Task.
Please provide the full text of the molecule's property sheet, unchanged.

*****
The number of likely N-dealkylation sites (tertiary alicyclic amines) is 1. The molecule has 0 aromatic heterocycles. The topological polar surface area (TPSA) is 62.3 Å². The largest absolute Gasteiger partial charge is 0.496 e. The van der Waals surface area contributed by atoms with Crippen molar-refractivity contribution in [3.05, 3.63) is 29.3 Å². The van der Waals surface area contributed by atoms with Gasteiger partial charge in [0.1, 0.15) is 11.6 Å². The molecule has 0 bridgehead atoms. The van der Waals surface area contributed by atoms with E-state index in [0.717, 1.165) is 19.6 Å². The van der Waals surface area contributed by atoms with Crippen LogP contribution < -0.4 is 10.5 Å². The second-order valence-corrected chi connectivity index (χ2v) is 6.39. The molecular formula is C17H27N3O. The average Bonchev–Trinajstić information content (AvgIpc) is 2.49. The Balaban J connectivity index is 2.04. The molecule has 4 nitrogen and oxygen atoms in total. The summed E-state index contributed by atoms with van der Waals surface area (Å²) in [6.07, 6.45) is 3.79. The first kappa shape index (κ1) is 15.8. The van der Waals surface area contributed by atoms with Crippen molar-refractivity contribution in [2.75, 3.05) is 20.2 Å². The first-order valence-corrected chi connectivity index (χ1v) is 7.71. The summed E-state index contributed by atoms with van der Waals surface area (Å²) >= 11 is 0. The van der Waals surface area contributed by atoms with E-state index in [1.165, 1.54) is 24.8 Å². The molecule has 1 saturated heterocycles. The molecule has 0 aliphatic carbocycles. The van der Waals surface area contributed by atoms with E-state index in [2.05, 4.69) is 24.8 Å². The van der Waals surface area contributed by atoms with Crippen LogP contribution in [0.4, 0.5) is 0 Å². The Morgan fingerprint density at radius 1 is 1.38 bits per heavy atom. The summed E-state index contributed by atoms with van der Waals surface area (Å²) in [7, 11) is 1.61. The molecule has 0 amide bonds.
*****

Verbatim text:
The number of likely N-dealkylation sites (tertiary alicyclic amines) is 1. The molecule has 0 aromatic heterocycles. The topological polar surface area (TPSA) is 62.3 Å². The largest absolute Gasteiger partial charge is 0.496 e. The van der Waals surface area contributed by atoms with Crippen molar-refractivity contribution in [3.05, 3.63) is 29.3 Å². The van der Waals surface area contributed by atoms with Gasteiger partial charge in [0.1, 0.15) is 11.6 Å². The molecule has 0 bridgehead atoms. The van der Waals surface area contributed by atoms with E-state index in [0.717, 1.165) is 19.6 Å². The van der Waals surface area contributed by atoms with Crippen LogP contribution < -0.4 is 10.5 Å². The second-order valence-corrected chi connectivity index (χ2v) is 6.39. The molecular formula is C17H27N3O. The average Bonchev–Trinajstić information content (AvgIpc) is 2.49. The Balaban J connectivity index is 2.04. The molecule has 4 nitrogen and oxygen atoms in total. The summed E-state index contributed by atoms with van der Waals surface area (Å²) in [6.07, 6.45) is 3.79. The first kappa shape index (κ1) is 15.8. The van der Waals surface area contributed by atoms with Crippen molar-refractivity contribution in [2.75, 3.05) is 20.2 Å². The first-order valence-corrected chi connectivity index (χ1v) is 7.71. The summed E-state index contributed by atoms with van der Waals surface area (Å²) >= 11 is 0. The van der Waals surface area contributed by atoms with E-state index in [1.165, 1.54) is 24.8 Å². The molecule has 1 saturated heterocycles. The molecule has 0 aliphatic carbocycles. The van der Waals surface area contributed by atoms with E-state index in [2.05, 4.69) is 24.8 Å². The van der Waals surface area contributed by atoms with Crippen LogP contribution in [0.4, 0.5) is 0 Å². The Morgan fingerprint density at radius 1 is 1.38 bits per heavy atom. The summed E-state index contributed by atoms with van der Waals surface area (Å²) in [7, 11) is 1.61. The molecule has 0 amide bonds.